As far as aptness of titles go, the makers of Khaali Peeli wouldn’t be able to find a more fitting alternative. Khaali Peeli, the film, embodies the spirit of every synonym the dictionary throws at it. A quick google search leads me to over 187 meanings that fit the gist of this odd-ball, cliché-ridden enterprise; the film is: without reason, flimsy, groundless and — as one phrase goes — is made for just ‘the hell of it’.
Pirouetting around incessantly repeating flashbacks and flashforwards, we attach ourselves with the hero’s narrative. Vijay Chauhan aka Blackie aka actor Ishaan Khatter has been a smart hoodlum since his early teens. When barely a pup (played by the much better Vedant Desai), he convinces his dad (Anup Soni) to loot a shop. Dad, however, was too much of a scaredy-cat, so Blackie, after successfully evading the cops on his tail, finds a better surrogate father figure: the small-time brothel runner Yusuf Chikna (Jaideep Ahlawat) — a man so fearsome that even family members prefer shooting their heads off if they cross him.
Yusuf takes Blackie under his wing, making him sell film tickets in black at the famous Maratha Mandir cinemas (a place this writer frequented in his youth) in what was then called Bombay. Blackie also falls in love with a recent addition to Yusuf’s brothel: Pooja aka Red Riding Hood aka actress Ananya Pandey (the younger version of the character is played by a much more natural actress, Deshna Duggad).
After a series of vexing flashbacks, we see that the young love birds were always fighting against the odds. In the semi-present (the film actually starts two years after that event), Pooja, who has just turned 18, is on the run from Yusuf’s goons. She bumps into Blackie — only she doesn’t know that it’s him just yet — who has grown up to be a self-serving prick who drives a taxi.
Blackie is superficially written without any redeeming qualities; in one early scene he demands 5,000 rupees fare from the husband of a pregnant woman to take her to the hospital. But at least he has some shallow depth to him. Pooja, other than being hungry, has nothing — even in the acting department.
Did I say that already? Let me spell it out further: we’re talking amateur hour performances here folks, be it the acting, the direction (by Maqbool Khan), the screenplay (Yash Keswani, Sima Agarwal), the songs (the usually dependable Vishal-Shekhar) or the incessantly blaring soundtrack (Sanchit and Ankit Balhara).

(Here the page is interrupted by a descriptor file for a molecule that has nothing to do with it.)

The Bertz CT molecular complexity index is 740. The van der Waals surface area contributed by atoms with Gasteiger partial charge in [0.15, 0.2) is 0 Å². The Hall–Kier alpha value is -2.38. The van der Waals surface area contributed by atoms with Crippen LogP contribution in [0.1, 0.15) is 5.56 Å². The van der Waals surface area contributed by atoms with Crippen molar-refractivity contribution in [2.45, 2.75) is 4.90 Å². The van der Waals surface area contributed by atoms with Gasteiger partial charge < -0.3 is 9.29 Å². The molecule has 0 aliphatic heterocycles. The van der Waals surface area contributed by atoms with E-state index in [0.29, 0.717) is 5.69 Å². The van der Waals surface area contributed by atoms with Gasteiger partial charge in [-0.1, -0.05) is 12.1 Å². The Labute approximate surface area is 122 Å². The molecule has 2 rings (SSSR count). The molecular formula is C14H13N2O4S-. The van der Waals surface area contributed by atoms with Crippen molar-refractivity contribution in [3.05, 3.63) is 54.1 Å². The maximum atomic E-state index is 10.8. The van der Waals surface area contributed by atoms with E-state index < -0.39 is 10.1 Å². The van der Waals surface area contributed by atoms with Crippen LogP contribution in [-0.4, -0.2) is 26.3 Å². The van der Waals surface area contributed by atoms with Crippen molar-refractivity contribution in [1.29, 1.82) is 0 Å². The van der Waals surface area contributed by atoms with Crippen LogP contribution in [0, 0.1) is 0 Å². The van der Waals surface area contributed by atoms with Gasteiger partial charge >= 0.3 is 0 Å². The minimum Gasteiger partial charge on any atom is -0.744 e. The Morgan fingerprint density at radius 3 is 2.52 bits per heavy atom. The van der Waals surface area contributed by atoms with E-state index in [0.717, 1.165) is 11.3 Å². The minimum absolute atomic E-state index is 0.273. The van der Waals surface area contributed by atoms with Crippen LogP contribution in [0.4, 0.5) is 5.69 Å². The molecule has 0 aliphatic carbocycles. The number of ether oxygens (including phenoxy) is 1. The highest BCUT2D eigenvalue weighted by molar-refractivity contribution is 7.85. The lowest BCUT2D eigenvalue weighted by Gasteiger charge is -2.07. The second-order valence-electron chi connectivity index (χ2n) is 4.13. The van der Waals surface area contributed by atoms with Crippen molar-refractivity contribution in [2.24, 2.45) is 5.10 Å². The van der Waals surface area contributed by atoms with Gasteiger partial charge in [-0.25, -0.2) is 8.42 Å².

In one word: it’s a mess. On second thought, let’s go for two words because Khaali Peeli suits the film just fine.
Khaali Peeli is rated U/A by the CBFC; there’s nothing objectionable, except the way the film is made
Icon reviews two Netflix releases. While the name Khaali Peeli actually suits the first one just fine, Ginny Weds Sunny works hard to be unbearable and badly formulaic
Ginny Weds Sunny
If mediocre is your go-to mode of entertainment this week (and how can it not be, with the recent string of pathetic releases), then you can’t go wrong with Ginny Weds Sunny (GWS), a gender-reverse love story of a girl who can’t seem to make up her mind, and a desperate young man who wants to settle down.
The girl is ‘Princess’ Simran (my, how bad and clichéd), lovingly called Ginny, a smart-alecky Yami Gautam who wants her ex-boyfriend to propose. The ex, Nishant (Suhail Nayyar), is a ‘self-made’ man, whose parents, quite fond of their only child (I’m assuming), gush over their beloved son’s achievements. They only paid one-third of his latest BMW’s down payment… and opened a business for him.
Nishant arrives on every location in a new car, fawns over Simran, but is a commitment-phobe. On Simran’s phone, he is saved with the name “confusion”.
Sunny (Vikrant Massey from the recent Dolly, Kitty Aur Woh Chamaktay Sitaray) works at his father’s hardware store, but dreams of becoming a chef and opening his restaurant. The girl he dates in the beginning of the movie leaves him, because he couldn’t “invest his time” to test drive a relationship. He is desperate to marry, because he wants his father to open up the aforementioned restaurant and believes he will get to know his wife as the years roll by.
Enter, then, the movie’s most enjoyable character: Shobha (Ayesha Raza Mishra), a matchmaker who also happens to be Simran’s mom. Shobha teams up with Sunny and his parents to train the boy to woo her daughter, and so, begins an unusual, light-hearted love story.
That is, you think.
The pitch of GWS sounds like a grand ol’ time, but the succession of events in the story, and the characterisations of the leads, makes it unbearable and badly formulaic. You’ve seen better versions of this story a couple of dozen times — even the role reversal bit.
While Ayesha Raza Mishra, and Sunny’s parents (Rajiv Gupta and Maneka Kurup Arora), do make the story tolerable — especially earlier in GWS, when Mishra appears as figment of Sunny’s imagination, helping him make the right decisions to woo Ginny — GWS, as a whole makes one wish that Netflix’s player in the web-browser had a speed-mode to quickly get through this bad experience (Netflix, if you’re hearing this, add this option; you already have it in your app).
Streaming right now at the top spot in Pakistan (really people, don’t you have anything else to watch?), Ginny Weds Sunny, directed by Puneet Khanna, produced by Vinod Bachchan, written by Navjot Gulati and Sumit Arora, is rated 13+. Arguably, the movie has nothing objectionable by Bollywood standards… unless you factor in almost every filmmaking decision that makes its way on to the screen.
Published in Dawn, ICON, October 18th, 2020